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The "American century"" draws to a close

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The Twentieth Century ends in economic crisis and deepening political instability the League for a Revolutionary Communist International analyses the period ahead and the tasks facing the working class.

Over the past two years developments in the world economy have shocked the prophets and pundits. In the early nineties there was much talk of the Asian model of high and sustained growth rates and of a globalisation that would force this model on the entire world. Europe was regarded as the sick man of world capitalism, an analysis apparently confirmed by the collapse of the European Exchange Rate Mechanism before the assault of the hedge funds and currency speculators in 1992-3.

Yet in 1997 an unexpected financial crash struck the Asian Tigers. The ensuing slump brought misery and hunger to tens of millions throughout the region. Japan, after years of stagnation was tipped into slump by the crisis. Signs are growing that China is also being drawn inexorably into the crisis.

The Asian crash rapidly activated the fault lines of "globalised" capitalism, spreading to the other "developing" sections of the semi colonial and former Communist countries most importantly Brazil and Russia. The total effect has been to discredit free market capitalism now often given the hostile adjectives, "savage" or "uncontrolled".

In August 1998 the Russian rouble, after several years of stability, collapsed, The government effectively defaulted on repayments of loans to foreign creditors and a number of European banks were heavily hit. Despite a huge IMF rescue plan the Brazilian currency the real was driven off its fixed exchange rate, devalued by 20 per cent and forced to float, ruining the newly re elected Cardoso government's anti inflationary strategy and leaving a discredited regime to try and impose a savage austerity programme.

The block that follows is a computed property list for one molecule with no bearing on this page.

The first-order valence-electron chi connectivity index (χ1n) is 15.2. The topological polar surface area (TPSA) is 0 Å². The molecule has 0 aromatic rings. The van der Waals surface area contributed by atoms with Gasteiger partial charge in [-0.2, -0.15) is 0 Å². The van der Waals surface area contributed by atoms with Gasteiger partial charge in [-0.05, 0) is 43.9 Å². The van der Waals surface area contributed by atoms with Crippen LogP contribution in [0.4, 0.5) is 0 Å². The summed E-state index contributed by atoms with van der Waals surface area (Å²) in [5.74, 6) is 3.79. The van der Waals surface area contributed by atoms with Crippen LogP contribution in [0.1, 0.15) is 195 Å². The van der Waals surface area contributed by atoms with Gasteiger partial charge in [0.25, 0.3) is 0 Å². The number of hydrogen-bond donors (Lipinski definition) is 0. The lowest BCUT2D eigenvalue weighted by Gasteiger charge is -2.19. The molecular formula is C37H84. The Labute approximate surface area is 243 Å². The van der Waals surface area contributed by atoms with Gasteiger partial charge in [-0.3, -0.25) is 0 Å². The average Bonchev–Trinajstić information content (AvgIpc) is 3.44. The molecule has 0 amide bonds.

In Europe signs of a slowdown in the German economy appeared.

In marked contrast to the recessions in Asia, Russia and Latin America, the US has witnessed the longest running bull market since the 1960s. Throughout 1998 predictions of either a soft or a hard landing failed to materialise. Instead the Dow Jones spiralled into the stratosphere.

These contradictory movements of the different sectors of the world economy have divided the analysts some predict a 1929 style stock exchange crash, first in the USA and then in Europe. Others insist that the new technology fuelled expansion in the US and the launch of the euro will make North America and Europe insulated islands of stability whatever happens elsewhere.

In world politics most of the expectations of the early 1 990s have proved a mirage. Anyone who refers to the New World Order today does so only as a satire on the vanity of human wishes! The "villains" once targeted by George Bush for heavy restraint or removal Saddam Hussein, Slobodan Milosevic, Fidel Castro and Muammar Gaddafi cling obstinately to power. Despite economic blockades or aerial bombardments, the "world policeman" has scored remarkably few arrests or convictions . Instead it was US president Bill Clinton who was arraigned by a Republican dominated congress.

The bourgeoisie's hopes that fall of communism would lead to the gradual disappearance of the world workers' movement have also proved vain. The Social Democratic and Labour parties have not experienced the same fate as their Stalinist brethren: now they dominate the governments of all but two of the fifteen states of the European Union!

Their election is a rejection of the right wing neo liberal governments of the 1 980s and early 1990s. Millions of organised and unorganised workers in the EU will are now intent on turning the social democratic rhetoric of a "social Europe" into a defence of welfare spending and job creation.